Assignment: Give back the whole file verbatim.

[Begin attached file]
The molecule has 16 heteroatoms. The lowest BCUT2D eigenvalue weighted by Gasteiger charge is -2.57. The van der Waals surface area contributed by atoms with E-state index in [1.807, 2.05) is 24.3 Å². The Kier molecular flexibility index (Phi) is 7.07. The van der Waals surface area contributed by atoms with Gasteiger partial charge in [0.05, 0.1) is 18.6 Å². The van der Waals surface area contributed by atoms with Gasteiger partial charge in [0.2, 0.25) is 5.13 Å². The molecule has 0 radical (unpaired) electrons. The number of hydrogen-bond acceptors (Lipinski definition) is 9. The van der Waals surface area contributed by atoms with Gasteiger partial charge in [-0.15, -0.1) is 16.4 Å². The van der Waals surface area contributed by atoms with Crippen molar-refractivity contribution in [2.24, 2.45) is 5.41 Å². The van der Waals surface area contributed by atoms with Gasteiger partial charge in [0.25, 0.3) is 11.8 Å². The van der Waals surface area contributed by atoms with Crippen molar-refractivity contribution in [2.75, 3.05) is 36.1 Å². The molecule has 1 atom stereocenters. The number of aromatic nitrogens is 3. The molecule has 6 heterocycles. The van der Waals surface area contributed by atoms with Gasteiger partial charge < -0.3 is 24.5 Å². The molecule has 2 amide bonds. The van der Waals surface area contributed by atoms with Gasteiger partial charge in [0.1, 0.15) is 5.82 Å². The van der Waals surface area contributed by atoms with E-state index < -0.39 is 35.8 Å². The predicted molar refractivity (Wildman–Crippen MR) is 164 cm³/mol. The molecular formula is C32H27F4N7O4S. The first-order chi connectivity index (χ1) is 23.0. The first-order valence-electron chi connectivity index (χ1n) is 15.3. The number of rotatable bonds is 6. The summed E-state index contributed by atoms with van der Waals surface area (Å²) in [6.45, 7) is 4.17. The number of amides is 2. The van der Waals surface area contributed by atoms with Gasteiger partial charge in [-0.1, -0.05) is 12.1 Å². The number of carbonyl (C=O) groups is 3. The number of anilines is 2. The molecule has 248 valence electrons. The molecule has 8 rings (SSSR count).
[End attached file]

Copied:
The molecule has 16 heteroatoms. The lowest BCUT2D eigenvalue weighted by Gasteiger charge is -2.57. The van der Waals surface area contributed by atoms with E-state index in [1.807, 2.05) is 24.3 Å². The Kier molecular flexibility index (Phi) is 7.07. The van der Waals surface area contributed by atoms with Gasteiger partial charge in [0.05, 0.1) is 18.6 Å². The van der Waals surface area contributed by atoms with Gasteiger partial charge in [0.2, 0.25) is 5.13 Å². The molecule has 0 radical (unpaired) electrons. The number of hydrogen-bond acceptors (Lipinski definition) is 9. The van der Waals surface area contributed by atoms with Gasteiger partial charge in [-0.15, -0.1) is 16.4 Å². The van der Waals surface area contributed by atoms with Crippen molar-refractivity contribution in [2.24, 2.45) is 5.41 Å². The van der Waals surface area contributed by atoms with Gasteiger partial charge in [0.25, 0.3) is 11.8 Å². The van der Waals surface area contributed by atoms with Crippen molar-refractivity contribution in [2.75, 3.05) is 36.1 Å². The molecule has 1 atom stereocenters. The number of aromatic nitrogens is 3. The molecule has 6 heterocycles. The van der Waals surface area contributed by atoms with Gasteiger partial charge < -0.3 is 24.5 Å². The molecule has 2 amide bonds. The van der Waals surface area contributed by atoms with Gasteiger partial charge in [0.1, 0.15) is 5.82 Å². The van der Waals surface area contributed by atoms with E-state index < -0.39 is 35.8 Å². The predicted molar refractivity (Wildman–Crippen MR) is 164 cm³/mol. The molecular formula is C32H27F4N7O4S. The first-order chi connectivity index (χ1) is 23.0. The first-order valence-electron chi connectivity index (χ1n) is 15.3. The number of rotatable bonds is 6. The summed E-state index contributed by atoms with van der Waals surface area (Å²) in [6.45, 7) is 4.17. The number of amides is 2. The van der Waals surface area contributed by atoms with Gasteiger partial charge in [-0.1, -0.05) is 12.1 Å². The number of carbonyl (C=O) groups is 3. The number of anilines is 2. The molecule has 248 valence electrons. The molecule has 8 rings (SSSR count).